Well-known nurse to retire after 2018
After 20 years of practicing medicine in Sandy, nurse practitioner Kim Tinker plans to retire in 2019.
For the past seven years, Tinker, 62, has acted as the main practitioner at the Sandy School-Based Health Center at Sandy High School, 37400 Bell Street. Before that she was already a fixture in the community, having served people at the Firwood Legacy Clinic for 12 years. Patients from Firwood even followed her from the clinic to the school-based center when she left.
Though the Portland native's original aspiration was veterinary medicine, she said she's enjoyed her time as a nurse.
"I appreciate helping people and having the ability to have a lot of variety within my profession," she noted.
Tinker studied to become a registered nurse at OHSU and received her master's degree in nursing from the Intercollegiate Center for Nursing Education through Whitworth University.
When approached by members of the Oregon Trail School District about coming to the health center, she was impressed by the medical model of the new clinic.
"The SBHC is very holistic," she explained. "Kids are screened for mental health, dental, nutritional needs. Giving kids healthcare where there are no barriers to access I decided was kind of my cup of tea. You're kind of heading off all of these issues at the pass. If all of these needs are being met, students can learn better."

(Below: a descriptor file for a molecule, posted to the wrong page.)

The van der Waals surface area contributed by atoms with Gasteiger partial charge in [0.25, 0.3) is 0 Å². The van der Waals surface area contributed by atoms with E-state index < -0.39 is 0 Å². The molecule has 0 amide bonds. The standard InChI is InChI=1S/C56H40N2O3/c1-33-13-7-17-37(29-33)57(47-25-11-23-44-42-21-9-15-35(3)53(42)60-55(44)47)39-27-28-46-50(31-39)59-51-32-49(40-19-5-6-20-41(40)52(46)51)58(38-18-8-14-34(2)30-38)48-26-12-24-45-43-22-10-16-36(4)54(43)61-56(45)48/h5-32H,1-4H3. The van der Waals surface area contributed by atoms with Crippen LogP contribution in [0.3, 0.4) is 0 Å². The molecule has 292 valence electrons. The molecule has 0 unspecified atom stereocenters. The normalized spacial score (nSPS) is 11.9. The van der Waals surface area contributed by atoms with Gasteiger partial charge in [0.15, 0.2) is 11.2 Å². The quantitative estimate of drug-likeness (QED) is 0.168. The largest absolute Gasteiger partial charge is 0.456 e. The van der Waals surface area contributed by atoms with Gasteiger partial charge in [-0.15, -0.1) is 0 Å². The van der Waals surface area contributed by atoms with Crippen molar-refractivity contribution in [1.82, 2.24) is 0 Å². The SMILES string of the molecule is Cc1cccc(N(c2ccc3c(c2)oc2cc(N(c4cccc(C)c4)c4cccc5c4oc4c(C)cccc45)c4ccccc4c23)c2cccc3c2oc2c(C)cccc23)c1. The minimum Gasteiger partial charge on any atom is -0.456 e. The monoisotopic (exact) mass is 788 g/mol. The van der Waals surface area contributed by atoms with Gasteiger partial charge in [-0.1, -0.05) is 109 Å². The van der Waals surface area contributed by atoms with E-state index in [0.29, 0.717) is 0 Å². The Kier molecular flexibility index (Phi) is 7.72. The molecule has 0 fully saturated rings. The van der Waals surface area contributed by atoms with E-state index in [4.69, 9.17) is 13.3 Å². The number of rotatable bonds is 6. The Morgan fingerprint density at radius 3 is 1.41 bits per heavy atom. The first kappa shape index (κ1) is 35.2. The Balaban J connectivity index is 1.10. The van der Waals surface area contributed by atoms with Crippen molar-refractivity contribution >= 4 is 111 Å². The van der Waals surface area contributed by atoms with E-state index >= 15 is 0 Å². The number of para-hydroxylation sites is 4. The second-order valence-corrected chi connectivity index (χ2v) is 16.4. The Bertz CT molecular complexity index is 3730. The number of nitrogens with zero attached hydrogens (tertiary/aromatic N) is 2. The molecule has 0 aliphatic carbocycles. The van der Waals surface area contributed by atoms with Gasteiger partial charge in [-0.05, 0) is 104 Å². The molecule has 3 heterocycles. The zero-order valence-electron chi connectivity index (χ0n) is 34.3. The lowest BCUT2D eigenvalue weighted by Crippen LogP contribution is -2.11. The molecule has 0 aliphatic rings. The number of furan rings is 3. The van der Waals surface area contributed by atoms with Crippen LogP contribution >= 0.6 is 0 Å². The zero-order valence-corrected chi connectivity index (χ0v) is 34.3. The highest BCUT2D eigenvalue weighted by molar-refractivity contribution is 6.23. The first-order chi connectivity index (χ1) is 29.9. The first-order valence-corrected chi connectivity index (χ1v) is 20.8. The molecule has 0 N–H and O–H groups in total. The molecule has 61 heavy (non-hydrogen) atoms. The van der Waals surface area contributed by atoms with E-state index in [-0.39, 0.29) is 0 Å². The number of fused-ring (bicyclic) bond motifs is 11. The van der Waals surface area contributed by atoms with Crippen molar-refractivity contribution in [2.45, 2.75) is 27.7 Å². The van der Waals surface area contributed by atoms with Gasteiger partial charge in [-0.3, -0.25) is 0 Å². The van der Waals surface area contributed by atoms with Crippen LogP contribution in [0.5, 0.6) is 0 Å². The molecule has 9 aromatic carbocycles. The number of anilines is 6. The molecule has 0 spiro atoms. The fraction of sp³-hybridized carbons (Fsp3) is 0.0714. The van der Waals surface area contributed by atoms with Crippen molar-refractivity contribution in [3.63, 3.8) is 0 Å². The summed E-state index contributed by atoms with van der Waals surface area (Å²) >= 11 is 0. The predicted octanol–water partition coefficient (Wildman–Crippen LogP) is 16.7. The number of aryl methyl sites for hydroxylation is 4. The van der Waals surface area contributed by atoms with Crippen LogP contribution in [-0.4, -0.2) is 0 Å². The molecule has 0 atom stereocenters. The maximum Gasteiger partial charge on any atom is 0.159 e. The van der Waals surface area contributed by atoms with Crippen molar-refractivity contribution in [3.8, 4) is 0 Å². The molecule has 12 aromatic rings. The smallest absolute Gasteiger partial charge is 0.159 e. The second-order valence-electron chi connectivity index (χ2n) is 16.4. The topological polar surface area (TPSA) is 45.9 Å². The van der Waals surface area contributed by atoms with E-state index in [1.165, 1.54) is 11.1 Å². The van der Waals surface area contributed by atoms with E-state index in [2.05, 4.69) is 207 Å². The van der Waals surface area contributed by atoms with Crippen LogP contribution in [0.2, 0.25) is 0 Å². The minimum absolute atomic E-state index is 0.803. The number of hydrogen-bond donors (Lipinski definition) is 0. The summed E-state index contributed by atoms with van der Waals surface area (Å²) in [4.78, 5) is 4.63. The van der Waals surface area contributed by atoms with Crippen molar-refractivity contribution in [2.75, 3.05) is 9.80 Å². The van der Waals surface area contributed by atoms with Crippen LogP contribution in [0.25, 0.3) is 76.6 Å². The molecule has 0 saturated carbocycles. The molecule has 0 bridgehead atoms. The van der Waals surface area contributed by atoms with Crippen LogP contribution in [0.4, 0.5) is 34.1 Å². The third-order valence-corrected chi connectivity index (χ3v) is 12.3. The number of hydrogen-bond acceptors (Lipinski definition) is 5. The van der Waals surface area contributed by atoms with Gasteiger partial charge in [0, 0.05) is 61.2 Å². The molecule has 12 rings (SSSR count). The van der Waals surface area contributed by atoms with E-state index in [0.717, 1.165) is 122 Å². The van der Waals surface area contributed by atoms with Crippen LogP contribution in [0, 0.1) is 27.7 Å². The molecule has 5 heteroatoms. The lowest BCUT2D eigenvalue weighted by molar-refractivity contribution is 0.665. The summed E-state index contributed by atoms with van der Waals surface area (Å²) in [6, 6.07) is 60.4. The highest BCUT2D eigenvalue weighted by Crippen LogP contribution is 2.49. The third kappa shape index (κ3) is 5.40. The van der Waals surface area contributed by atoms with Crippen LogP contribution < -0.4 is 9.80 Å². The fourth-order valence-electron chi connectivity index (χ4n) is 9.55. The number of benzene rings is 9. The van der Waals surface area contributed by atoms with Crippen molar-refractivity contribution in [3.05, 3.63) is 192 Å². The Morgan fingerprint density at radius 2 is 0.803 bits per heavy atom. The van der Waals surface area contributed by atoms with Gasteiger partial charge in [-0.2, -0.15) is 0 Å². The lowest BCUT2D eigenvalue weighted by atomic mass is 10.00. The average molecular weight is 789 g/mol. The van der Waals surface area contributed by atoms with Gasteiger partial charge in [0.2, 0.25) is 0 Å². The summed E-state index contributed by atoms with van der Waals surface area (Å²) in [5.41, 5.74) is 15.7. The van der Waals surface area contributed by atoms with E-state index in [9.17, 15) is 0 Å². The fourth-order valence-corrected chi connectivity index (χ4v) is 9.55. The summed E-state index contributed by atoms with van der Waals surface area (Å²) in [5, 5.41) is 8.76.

Though she's not a teacher, Tinker has appreciated the somewhat educational role she's played in students' lives.
"I see kids make changes when you educate them on health maintenance," Tinker said. "If we can convince these kids to live healthy lifestyles, that 85 percent that need chronic healthcare would disappear and we'd solve our healthcare crisis."
The challenge Tinker said she has faced in her time at the health center was "always getting the kids the resources that they need."
"It's difficult if there are insurance issues if they need something outside the clinic walls," she noted. "Because they're kids, you also have to take the bull by the horns (and advocate for their health)."
In her retirement, Tinker looks forward to having more time for her other passions: skijoring and organic farming.
"This job has not allowed me to go to a lot of (skijoring and dogsledding) races, so it will be fun to get back into that," she said.
Tinker's replacement has already begun to see patients. Kaley Archibald-Goers, a Sandy High graduate, will officially take over at the center after Jan. 7.